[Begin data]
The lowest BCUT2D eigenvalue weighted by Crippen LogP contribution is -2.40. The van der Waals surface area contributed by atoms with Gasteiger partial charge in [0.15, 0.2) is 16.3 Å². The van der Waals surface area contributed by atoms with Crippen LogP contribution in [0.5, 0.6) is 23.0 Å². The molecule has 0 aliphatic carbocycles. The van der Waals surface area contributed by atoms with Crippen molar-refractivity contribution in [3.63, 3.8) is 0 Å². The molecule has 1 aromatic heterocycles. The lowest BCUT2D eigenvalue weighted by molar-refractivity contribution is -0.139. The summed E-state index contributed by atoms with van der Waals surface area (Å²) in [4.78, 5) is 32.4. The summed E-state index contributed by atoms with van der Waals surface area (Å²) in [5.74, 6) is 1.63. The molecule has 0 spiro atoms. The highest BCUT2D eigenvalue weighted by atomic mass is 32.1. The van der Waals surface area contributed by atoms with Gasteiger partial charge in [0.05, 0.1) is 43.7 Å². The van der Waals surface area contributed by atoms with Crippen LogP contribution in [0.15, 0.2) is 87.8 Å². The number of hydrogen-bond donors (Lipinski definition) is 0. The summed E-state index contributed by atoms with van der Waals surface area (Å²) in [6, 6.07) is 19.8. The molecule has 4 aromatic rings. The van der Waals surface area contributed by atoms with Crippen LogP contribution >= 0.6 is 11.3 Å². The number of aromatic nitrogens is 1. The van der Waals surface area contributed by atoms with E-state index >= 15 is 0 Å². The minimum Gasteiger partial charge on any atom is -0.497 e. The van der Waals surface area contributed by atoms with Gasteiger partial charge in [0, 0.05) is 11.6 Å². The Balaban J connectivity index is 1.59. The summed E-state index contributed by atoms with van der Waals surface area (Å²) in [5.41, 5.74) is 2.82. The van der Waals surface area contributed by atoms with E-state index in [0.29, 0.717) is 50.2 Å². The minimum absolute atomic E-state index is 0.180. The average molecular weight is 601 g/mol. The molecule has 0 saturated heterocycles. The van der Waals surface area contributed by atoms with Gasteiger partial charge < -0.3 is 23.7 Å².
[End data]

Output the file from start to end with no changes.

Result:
The lowest BCUT2D eigenvalue weighted by Crippen LogP contribution is -2.40. The van der Waals surface area contributed by atoms with Gasteiger partial charge in [0.15, 0.2) is 16.3 Å². The van der Waals surface area contributed by atoms with Crippen LogP contribution in [0.5, 0.6) is 23.0 Å². The molecule has 0 aliphatic carbocycles. The van der Waals surface area contributed by atoms with Crippen molar-refractivity contribution in [3.63, 3.8) is 0 Å². The molecule has 1 aromatic heterocycles. The lowest BCUT2D eigenvalue weighted by molar-refractivity contribution is -0.139. The summed E-state index contributed by atoms with van der Waals surface area (Å²) in [4.78, 5) is 32.4. The summed E-state index contributed by atoms with van der Waals surface area (Å²) in [5.74, 6) is 1.63. The molecule has 0 spiro atoms. The highest BCUT2D eigenvalue weighted by atomic mass is 32.1. The van der Waals surface area contributed by atoms with Gasteiger partial charge in [0.05, 0.1) is 43.7 Å². The van der Waals surface area contributed by atoms with Crippen LogP contribution in [0.15, 0.2) is 87.8 Å². The number of hydrogen-bond donors (Lipinski definition) is 0. The summed E-state index contributed by atoms with van der Waals surface area (Å²) in [6, 6.07) is 19.8. The molecule has 4 aromatic rings. The van der Waals surface area contributed by atoms with Crippen LogP contribution >= 0.6 is 11.3 Å². The number of aromatic nitrogens is 1. The van der Waals surface area contributed by atoms with E-state index >= 15 is 0 Å². The minimum Gasteiger partial charge on any atom is -0.497 e. The van der Waals surface area contributed by atoms with Gasteiger partial charge in [0, 0.05) is 11.6 Å². The Balaban J connectivity index is 1.59. The summed E-state index contributed by atoms with van der Waals surface area (Å²) in [5.41, 5.74) is 2.82. The van der Waals surface area contributed by atoms with E-state index in [0.29, 0.717) is 50.2 Å². The minimum absolute atomic E-state index is 0.180. The average molecular weight is 601 g/mol. The molecule has 0 saturated heterocycles. The van der Waals surface area contributed by atoms with Gasteiger partial charge < -0.3 is 23.7 Å².